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'Honk for Jesus' is an uneven but entertaining saga about scandal and redemption

Sterling K. Brown and Regina Hall play a Southern Baptist pastor and his wife trying to redeem their legacy in the wake of a public scandal in<em> Honk for Jesus. Save Your Soul.</em>
Steve Swisher
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Pinky Promise LLC
Sterling K. Brown and Regina Hall play a Southern Baptist pastor and his wife trying to redeem their legacy in the wake of a public scandal in Honk for Jesus. Save Your Soul.

When I was a kid growing up in Orange County, I often found myself riding past the headquarters of the famous Trinity Broadcasting Network — an enormous circular building that resembled the bottom tier of a wedding cake. It was a spectacularly tacky sight, an example of the excesses of the "prosperity gospel" — the belief that extravagant wealth is a sign of God's favor. Having been raised in a modest Baptist church, I'd been taught early on to sneer at this notion and all the televangelists and other religious hucksters who upheld it.

In recent years, the movies have also taken on the prosperity gospel, sometimes with a sneer, and sometimes with a measure of sympathy. Jessica Chastain recently won an Oscar for her barbed yet heartfelt portrayal of Tammy Faye Bakker in The Eyes of Tammy Faye. And now, in the uneven but entertaining comedy Honk for Jesus. Save Your Soul., Sterling K. Brown and Regina Hall give wonderfully complex performances as a disgraced Christian power couple trying to salvage what remains of their spiritual empire.

Brown plays Lee-Curtis Childs, the pastor of a Black megachurch in Atlanta that, at its peak, boasted 25,000 congregants. Hall plays his steadfast wife, Trinitie Childs, who's chosen to stand by him through a humiliating scandal that drove away their flock and forced their church to close. Now, after some time away from the spotlight, the two are ready to resurrect their ministry.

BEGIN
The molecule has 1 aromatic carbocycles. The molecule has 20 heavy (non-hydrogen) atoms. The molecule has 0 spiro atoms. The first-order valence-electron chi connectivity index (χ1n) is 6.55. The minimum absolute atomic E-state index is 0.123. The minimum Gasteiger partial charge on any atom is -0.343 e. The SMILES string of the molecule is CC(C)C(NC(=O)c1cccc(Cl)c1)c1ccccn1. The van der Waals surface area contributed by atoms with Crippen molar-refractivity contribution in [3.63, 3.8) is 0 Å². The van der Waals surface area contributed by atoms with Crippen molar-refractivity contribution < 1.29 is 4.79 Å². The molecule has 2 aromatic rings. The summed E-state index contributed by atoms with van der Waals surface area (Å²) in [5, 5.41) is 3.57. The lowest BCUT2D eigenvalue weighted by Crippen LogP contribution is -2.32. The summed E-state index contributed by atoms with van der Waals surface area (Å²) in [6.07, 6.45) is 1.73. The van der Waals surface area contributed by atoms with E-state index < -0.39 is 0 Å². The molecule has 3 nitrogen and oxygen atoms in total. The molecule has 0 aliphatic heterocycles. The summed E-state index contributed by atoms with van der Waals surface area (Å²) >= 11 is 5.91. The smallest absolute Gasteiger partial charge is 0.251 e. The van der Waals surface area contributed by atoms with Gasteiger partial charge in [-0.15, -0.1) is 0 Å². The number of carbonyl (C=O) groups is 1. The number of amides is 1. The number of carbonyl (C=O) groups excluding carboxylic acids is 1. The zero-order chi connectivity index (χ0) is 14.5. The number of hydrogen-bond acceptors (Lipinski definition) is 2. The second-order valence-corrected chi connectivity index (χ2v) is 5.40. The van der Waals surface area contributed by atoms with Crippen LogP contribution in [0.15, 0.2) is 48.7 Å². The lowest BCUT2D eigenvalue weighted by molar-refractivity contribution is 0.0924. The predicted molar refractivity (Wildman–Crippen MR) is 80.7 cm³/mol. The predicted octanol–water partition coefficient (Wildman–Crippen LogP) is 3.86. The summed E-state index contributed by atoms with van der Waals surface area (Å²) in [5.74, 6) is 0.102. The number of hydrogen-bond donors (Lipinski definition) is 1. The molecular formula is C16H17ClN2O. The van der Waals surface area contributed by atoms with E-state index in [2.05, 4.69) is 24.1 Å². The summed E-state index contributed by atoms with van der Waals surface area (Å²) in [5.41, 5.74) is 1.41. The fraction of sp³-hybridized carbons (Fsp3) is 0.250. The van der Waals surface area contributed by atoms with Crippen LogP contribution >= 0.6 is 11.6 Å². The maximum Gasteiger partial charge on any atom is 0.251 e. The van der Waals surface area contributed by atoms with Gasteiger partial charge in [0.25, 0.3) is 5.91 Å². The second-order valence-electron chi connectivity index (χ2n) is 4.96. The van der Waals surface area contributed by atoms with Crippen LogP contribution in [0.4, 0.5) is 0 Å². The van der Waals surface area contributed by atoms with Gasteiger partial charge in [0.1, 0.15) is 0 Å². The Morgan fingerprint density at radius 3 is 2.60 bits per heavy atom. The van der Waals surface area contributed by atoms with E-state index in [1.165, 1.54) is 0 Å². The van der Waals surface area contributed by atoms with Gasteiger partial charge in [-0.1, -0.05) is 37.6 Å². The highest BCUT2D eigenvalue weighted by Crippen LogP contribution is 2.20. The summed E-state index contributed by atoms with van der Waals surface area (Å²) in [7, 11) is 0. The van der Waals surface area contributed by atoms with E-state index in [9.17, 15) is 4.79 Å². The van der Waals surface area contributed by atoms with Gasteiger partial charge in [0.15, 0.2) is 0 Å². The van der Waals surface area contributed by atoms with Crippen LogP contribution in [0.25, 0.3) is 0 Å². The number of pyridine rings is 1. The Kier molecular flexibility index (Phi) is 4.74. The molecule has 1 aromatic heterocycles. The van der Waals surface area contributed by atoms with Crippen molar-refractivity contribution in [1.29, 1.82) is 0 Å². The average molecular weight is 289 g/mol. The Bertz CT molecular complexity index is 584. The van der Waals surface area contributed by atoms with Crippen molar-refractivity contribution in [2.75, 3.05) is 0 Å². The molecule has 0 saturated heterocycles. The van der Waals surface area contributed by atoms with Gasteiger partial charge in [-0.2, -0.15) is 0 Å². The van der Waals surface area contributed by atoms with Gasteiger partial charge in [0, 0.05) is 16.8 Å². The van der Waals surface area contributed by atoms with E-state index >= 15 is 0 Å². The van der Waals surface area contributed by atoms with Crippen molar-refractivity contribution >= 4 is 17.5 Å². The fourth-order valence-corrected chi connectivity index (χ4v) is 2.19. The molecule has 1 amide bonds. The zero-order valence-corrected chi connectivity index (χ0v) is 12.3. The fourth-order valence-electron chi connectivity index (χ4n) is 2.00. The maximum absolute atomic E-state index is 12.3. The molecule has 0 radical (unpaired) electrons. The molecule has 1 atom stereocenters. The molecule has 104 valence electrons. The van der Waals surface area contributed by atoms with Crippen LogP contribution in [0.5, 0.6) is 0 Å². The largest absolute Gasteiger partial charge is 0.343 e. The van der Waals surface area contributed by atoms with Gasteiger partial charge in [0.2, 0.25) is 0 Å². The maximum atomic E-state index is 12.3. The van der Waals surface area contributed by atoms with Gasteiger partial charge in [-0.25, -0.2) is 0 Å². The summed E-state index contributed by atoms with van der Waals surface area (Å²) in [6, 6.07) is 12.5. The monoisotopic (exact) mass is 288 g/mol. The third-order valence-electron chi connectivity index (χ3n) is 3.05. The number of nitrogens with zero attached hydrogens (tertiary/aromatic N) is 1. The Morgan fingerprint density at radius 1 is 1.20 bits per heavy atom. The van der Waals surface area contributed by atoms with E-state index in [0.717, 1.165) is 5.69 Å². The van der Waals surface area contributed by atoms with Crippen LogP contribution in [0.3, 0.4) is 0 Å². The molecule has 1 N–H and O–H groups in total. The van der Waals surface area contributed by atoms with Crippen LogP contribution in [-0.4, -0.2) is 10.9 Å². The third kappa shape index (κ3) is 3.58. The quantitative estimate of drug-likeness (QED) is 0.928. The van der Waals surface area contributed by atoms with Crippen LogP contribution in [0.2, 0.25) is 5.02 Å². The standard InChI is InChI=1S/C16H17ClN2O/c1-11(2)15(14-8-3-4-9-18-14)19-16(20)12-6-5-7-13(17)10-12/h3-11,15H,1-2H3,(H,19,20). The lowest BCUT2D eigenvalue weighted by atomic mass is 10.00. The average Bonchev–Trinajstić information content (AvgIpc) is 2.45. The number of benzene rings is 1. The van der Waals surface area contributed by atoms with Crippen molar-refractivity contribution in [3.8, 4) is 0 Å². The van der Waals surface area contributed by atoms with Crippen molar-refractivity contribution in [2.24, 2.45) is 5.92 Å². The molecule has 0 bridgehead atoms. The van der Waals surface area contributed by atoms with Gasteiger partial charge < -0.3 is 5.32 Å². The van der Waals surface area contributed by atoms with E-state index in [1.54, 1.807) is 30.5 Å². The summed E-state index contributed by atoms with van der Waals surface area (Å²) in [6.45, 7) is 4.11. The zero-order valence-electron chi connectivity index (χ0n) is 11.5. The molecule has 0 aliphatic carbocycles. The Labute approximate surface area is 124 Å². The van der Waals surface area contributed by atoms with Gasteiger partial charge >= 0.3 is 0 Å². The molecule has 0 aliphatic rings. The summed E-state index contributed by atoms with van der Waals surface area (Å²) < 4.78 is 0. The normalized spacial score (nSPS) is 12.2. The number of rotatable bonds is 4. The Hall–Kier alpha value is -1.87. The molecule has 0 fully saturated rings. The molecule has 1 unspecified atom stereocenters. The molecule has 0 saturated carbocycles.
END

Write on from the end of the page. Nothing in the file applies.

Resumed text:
Lee-Curtis hires a documentary filmmaker to follow him and Trinitie as they prepare to reopen their church on Easter Sunday. He hopes that the resulting film will paint them in a forgiving light.

Honk for Jesus. Save Your Soul. was written and directed by Adamma Ebo, who adapted it from her earlier short film of the same title. Her twin sister, Adanne Ebo, is one of the producers. We see a lot of that mock-documentary footage as it's being shot. Lee-Curtis and Trinitie lead the camera crew on a tour of their church, which features a room with gilded thrones for the pastor and his wife to sit on and a private closet filled with Lee-Curtis' expensive, colorful suits.

It's both fun and a little depressing to watch these two constantly performing in front of the cameras, but also revealing more of themselves than they realize. One minute they're praising God to the heavens, and the next they're cursing up a storm when something doesn't go their way. Trinitie learns that a rival Black church — led by a younger, hipper couple, played by the actors Conphidance and Nicole Beharie — is also planning to launch on Easter Sunday. The fate of their own reopening looks grim, especially when Trinitie keeps running into former friends who want nothing more to do with her, her husband or their church.

The two leads are terrific in these mockumentary scenes. As Lee-Curtis, Brown radiates swaggering charisma and energy, while Hall is all nervous chuckles and side glances as Trinitie tries to keep it together for the cameras. But the actors reveal even deeper emotional layers away from those cameras. One remarkably intimate moment takes place in the couple's bedroom, where we get a sense of the deep cracks in their marriage. And that's before we learn the more sordid details of Lee-Curtis' scandal.

As satire, Honk for Jesus is both blunt and broad — but then, as the movie shows us, so is the megachurch tradition it's skewering. And while Adamma Ebo certainly pokes fun at her protagonists, she never denies them their humanity. It's clear enough that a happy, redemptive ending isn't in the cards for Lee-Curtis and Trinitie, but even still, the characters find ways to keep surprising and even moving us. Hall, an outstanding dramatic actor as well as a skilled comedian, gets a doozy of a monologue in which she finally peels away her glossy exterior and unleashes a genuinely anguished cry from the heart. Trinitie Childs may not be a character you can trust, but in these moments, Hall's performance is truly something to believe in.

Copyright 2022 Fresh Air. To see more, visit Fresh Air.

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Justin Chang is a film critic for the Los Angeles Times and NPR's Fresh Air, and a regular contributor to KPCC's FilmWeek. He previously served as chief film critic and editor of film reviews for Variety.